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anonymous

  • one year ago

Medal + fan Simplify the expression. x times the square root of the quantity 8 x cubed, plus x times the square root of 2, plus four times the square root of the quantity 2x

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  1. anonymous
    • one year ago
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    \[x \sqrt{8x ^{3}} + x \sqrt{2} + 4\sqrt{2x}\]

  2. anonymous
    • one year ago
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    I'm usually good at math but this question is a little confusing.... So far I think the answer is 2 because yo can simplify it to get 2x^2sqrt(2x)... and so on

  3. anonymous
    • one year ago
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    \[2\sqrt{2} \times x \times x ^{3/2} + x \times \sqrt{2} + 4 \sqrt{2} \times x^{1/2} \]

  4. anonymous
    • one year ago
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    To write it into its raw exponential form.

  5. anonymous
    • one year ago
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    why did you put fractions in the radical?

  6. anonymous
    • one year ago
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    By putting the exponents in their fraction forms, you can clearly see their combined values.

  7. anonymous
    • one year ago
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    This will allow you to factor out an exponential of x, through subtraction of the exponent.

  8. anonymous
    • one year ago
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    As you can see in this question, the lowest "factorable" term is \[\sqrt{x}\]

  9. anonymous
    • one year ago
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    I'm only in ninth grade, I don't think this is necessary.. besides, I haven't learned this yet.

  10. anonymous
    • one year ago
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    I'm not looking for the lowest factorable term.... I'm looking for the leading coefficient when it's in simplified form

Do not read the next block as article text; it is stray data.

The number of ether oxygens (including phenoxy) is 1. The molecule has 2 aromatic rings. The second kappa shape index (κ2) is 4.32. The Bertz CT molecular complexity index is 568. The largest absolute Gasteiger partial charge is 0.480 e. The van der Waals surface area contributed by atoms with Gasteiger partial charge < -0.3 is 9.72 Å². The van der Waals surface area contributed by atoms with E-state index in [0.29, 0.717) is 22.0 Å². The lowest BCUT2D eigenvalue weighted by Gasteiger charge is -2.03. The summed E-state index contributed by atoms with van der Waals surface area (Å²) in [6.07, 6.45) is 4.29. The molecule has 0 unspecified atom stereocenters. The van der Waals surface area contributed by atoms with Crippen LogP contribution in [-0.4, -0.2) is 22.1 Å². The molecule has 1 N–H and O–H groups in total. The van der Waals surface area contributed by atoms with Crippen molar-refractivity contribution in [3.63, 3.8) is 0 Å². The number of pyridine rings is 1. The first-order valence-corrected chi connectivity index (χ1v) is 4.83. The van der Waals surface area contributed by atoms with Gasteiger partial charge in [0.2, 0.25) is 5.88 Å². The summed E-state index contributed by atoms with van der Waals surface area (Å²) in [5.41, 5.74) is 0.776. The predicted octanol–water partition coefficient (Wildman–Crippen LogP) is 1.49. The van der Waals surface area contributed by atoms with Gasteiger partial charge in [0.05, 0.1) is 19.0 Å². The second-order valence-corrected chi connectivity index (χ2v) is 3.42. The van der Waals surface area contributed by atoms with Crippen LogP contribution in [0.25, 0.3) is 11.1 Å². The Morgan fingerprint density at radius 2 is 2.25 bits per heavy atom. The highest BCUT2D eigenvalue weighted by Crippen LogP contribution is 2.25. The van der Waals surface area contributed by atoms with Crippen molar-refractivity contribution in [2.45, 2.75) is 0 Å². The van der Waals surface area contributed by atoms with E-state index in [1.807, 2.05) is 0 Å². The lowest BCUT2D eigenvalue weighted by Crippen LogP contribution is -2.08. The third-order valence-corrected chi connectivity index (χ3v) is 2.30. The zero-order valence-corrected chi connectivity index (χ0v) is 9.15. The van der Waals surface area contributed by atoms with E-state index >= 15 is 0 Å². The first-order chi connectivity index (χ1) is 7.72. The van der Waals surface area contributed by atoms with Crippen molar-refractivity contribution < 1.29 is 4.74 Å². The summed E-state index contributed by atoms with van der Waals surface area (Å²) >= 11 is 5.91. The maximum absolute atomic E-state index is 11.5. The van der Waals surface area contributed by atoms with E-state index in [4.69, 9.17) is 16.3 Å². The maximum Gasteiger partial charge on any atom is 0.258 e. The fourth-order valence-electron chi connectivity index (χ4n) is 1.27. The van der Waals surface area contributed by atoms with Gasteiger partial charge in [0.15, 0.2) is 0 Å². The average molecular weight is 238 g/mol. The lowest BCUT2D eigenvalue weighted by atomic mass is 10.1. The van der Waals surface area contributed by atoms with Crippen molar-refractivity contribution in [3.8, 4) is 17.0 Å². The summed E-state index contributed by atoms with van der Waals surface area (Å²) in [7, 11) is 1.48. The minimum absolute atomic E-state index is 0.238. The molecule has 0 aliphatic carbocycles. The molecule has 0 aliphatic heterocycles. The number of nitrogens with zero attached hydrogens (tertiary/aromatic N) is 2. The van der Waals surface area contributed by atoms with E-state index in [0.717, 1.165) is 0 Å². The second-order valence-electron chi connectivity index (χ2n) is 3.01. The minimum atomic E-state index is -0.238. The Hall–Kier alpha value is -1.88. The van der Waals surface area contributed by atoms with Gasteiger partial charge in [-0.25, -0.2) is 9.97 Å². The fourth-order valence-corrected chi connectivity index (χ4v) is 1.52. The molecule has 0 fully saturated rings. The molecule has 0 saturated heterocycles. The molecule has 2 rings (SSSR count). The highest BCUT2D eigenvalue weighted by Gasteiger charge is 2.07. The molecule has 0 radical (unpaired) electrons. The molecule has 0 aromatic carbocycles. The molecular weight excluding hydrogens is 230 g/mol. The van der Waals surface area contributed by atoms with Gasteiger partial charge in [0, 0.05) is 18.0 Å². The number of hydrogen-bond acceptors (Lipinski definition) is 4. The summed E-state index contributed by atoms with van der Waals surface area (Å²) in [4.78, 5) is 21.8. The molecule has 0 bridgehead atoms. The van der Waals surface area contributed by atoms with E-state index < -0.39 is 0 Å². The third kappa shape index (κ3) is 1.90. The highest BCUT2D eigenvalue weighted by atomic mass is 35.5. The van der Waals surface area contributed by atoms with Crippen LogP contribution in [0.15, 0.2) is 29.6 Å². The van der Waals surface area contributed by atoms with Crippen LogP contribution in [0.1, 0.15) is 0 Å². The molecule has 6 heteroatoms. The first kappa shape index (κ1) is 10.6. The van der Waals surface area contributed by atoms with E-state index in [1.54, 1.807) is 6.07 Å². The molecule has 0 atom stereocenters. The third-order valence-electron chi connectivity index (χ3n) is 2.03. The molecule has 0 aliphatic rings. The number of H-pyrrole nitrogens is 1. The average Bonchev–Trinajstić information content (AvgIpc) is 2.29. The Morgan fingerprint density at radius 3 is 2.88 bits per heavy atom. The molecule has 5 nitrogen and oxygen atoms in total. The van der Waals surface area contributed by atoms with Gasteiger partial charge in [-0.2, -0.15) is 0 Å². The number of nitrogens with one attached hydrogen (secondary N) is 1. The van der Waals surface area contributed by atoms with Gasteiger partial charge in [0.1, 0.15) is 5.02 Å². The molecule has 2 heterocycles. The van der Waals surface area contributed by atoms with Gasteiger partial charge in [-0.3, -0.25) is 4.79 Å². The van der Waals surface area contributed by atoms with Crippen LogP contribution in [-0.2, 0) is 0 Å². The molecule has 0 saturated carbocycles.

11. anonymous
    • one year ago
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    But it's factored form looks something like this: \[\sqrt{2} \sqrt{x} (4+\sqrt{x}+2 x^2)\]

  12. anonymous
    • one year ago
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    To do that, you need write out the terms in full and subtract the exponents when factoring.

  13. anonymous
    • one year ago
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    I think we're looking for the simplified form not the factored form... \[2x^2 \sqrt{2x} + x \sqrt{2} + 4 \sqrt{2x}\]

  14. anonymous
    • one year ago
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    Is this fully simplified?

  15. anonymous
    • one year ago
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    Well, I suppose you can't go any further to "simplify" it without factoring.

  16. anonymous
    • one year ago
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    ok, so we agree that the leading coefficient is 2?

  17. anonymous
    • one year ago
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    Okay, thanks, I got it right!

  18. anonymous
    • one year ago
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    The leading coefficient of the entire term is not 2, its \[2\sqrt{2}\]

  19. anonymous
    • one year ago
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    100% on my quiz! woot!

  20. anonymous
    • one year ago
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    Great to hear!

  21. anonymous
    • one year ago
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    Well, I guess it was the answer they were looking for!

  22. anonymous
    • one year ago
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    As promised... medal and fan....

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